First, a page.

In a petition for certiorari, CCL urged the Supreme Court to review the en banc decision of the Fifth Circuit, denying personal jurisdiction over a Japanese multi glomerate whose container ship struck the U.S.S. Fitzgerald in the Sea of Japan, killing seven U.S. Navy sailors and injuring more than 40 others. The Fifth Circuit's decision, which drew a strong 5-judge dissent, essentially rendered Rule 4(k)(2) of the Federal Rules of Civil Procedure unconstitutional, while unending centuries of admiralty law.

     The sailors and their families brought suit in federal court in New Orleans, alleging that the container ship's negligence was responsible for the deaths and injuries. They sought jurisdiction under Rule 4(k)(2), which provides long-arm jurisdiction over foreign companies for federal causes of action when no state court of general jurisdiction can hear the case and when the foreign company has sufficient contacts with the United States as a whole. However, the federal district court applying a Fifth Circuit precedent that merely assumed that Rule 4(k)(2) was a form of general jurisdiction, held that despite extensive U.S. contacts the Japanese company still had to be incorporated or headquartered in the U.S. to satisfy due process under the Fifth Amendment.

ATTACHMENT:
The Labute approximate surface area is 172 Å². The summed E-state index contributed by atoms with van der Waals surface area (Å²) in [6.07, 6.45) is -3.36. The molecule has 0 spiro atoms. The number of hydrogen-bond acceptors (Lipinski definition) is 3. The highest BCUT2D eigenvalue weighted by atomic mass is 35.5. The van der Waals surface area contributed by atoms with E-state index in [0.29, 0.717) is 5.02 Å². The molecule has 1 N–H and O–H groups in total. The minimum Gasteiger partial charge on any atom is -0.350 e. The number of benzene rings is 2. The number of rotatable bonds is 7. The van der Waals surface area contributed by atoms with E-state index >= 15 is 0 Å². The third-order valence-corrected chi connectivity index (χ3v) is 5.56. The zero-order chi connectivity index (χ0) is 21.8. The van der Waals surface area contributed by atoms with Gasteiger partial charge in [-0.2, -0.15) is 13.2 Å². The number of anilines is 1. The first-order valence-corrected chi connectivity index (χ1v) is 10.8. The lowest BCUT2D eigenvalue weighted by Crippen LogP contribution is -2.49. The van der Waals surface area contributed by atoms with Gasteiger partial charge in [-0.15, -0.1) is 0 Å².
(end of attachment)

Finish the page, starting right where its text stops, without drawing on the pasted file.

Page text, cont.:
A three-judge panel of the Fifth Circuit affirmed because of the in-circuit precedent, but urged their colleagues to reconsider the precedent en banc. This was the result that CCL President Robert S. Peck urged upon the panel in oral argument, if the earlier decision could not be distinguished. A 17-judge court then reheard the case, with Peck arguing again, but ruled 12-5 to affirm the dismissal of the matter. 

      Today's petition urged the Supreme Court to take up the case and reverse. Lawyers for the defendant will file a brief opposing that position.